Constant exposure to harsh elements can make your home’s exterior look shabby, downgrading your curb appeal. Is it time to replace its current cladding? Here are some common signs your home needs new siding.
When siding becomes dull, drab or tired, it is typically a sign of age. While colour loss doesn’t pose a problem in itself, aging siding is vulnerable to water penetration, causing siding panels to come loose or crack, split and peel.
Quality wood siding generally requires painting every 10 to 15 years. If you have to repaint your home more frequently, every 3 to 5 years, for example, chipping, cracking, or blistering is a sign the integrity of the wood siding has been compromised.
Holes, Visible Cracks, Loose Panels
If you find holes, visible cracks or loose siding panels, it could mean siding replacement rather than siding repair, depending on when the damage was first done. Holes, cracks, and loose panels allow water to make contact with the underlying wood or sheathing. When water damage extends to interior walls, siding should be replaced.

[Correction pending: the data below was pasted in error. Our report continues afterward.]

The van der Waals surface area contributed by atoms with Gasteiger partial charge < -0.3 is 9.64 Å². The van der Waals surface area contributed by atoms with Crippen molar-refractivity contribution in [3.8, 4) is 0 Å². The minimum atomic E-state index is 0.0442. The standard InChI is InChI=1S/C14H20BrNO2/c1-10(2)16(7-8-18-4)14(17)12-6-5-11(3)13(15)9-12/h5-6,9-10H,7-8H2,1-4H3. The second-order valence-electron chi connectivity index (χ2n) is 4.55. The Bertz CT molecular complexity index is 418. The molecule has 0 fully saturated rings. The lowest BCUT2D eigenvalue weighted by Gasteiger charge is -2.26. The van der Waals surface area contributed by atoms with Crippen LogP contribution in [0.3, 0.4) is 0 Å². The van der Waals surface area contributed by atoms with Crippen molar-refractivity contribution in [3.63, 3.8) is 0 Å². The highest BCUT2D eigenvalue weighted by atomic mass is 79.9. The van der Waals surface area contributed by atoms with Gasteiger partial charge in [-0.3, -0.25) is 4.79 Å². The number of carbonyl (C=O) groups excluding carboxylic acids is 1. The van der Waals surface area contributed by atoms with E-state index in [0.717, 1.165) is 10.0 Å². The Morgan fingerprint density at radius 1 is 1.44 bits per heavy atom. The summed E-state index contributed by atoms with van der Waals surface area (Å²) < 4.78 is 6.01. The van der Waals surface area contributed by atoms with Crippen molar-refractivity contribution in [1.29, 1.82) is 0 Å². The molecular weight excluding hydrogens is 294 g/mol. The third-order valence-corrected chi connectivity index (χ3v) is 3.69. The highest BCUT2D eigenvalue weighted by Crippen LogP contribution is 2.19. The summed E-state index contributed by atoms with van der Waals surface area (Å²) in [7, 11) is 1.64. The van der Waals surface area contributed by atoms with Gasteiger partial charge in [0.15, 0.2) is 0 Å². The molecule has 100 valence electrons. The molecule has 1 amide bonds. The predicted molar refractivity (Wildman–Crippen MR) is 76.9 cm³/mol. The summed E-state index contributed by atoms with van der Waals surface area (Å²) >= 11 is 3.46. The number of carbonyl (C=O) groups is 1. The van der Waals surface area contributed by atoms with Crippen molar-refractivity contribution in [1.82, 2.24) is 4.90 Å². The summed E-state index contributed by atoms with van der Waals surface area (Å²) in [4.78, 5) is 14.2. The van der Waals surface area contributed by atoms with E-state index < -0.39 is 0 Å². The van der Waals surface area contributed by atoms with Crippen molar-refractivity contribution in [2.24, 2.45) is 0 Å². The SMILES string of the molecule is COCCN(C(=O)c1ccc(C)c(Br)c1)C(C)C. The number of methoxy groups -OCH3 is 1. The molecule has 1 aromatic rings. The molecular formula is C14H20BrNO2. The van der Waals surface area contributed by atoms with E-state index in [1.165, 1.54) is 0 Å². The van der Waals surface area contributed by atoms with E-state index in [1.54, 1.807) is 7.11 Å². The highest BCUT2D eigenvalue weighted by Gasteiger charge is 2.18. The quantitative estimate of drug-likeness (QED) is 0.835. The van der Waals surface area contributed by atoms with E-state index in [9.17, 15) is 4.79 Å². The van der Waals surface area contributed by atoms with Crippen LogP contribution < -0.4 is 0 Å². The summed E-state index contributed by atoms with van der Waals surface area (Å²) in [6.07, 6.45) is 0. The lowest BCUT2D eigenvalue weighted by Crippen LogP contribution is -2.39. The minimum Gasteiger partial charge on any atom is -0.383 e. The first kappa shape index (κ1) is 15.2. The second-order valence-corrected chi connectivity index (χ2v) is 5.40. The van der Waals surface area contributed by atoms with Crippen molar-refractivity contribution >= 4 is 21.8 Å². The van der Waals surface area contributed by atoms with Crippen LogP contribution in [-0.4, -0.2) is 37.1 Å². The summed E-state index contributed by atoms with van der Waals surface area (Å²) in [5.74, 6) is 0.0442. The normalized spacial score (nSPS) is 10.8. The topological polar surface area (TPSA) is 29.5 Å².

High Utility Bills
When cold air enters the home in winter and warm air comes in during the summer, it’s often an indication that the siding has lost its insulative properties.
Rotted or Warped Siding
Rotted sections or warped siding panels are often a sign of significant water damage. When siding becomes damp, it’s subject to warping or buckling, changing its shape, eventually leading to structural issues.
Growth of Mold or Mildew
Often by the time mold or mildew is visible to the eye, it has already taken hold. If treating the siding with a mold/mildew removal solution does not remove it entirely, consulting with a siding contractor will help you take the best course of action.
They might be faint or barely noticeable, but one of the more subtly alarming signs that there’s something wrong with your siding is the appearance of water stains. There are several reasons for water stains on siding, including shifting siding panels that are not properly repelling water, travelling leaks (water comes from someplace else), and cracked or peeling panels.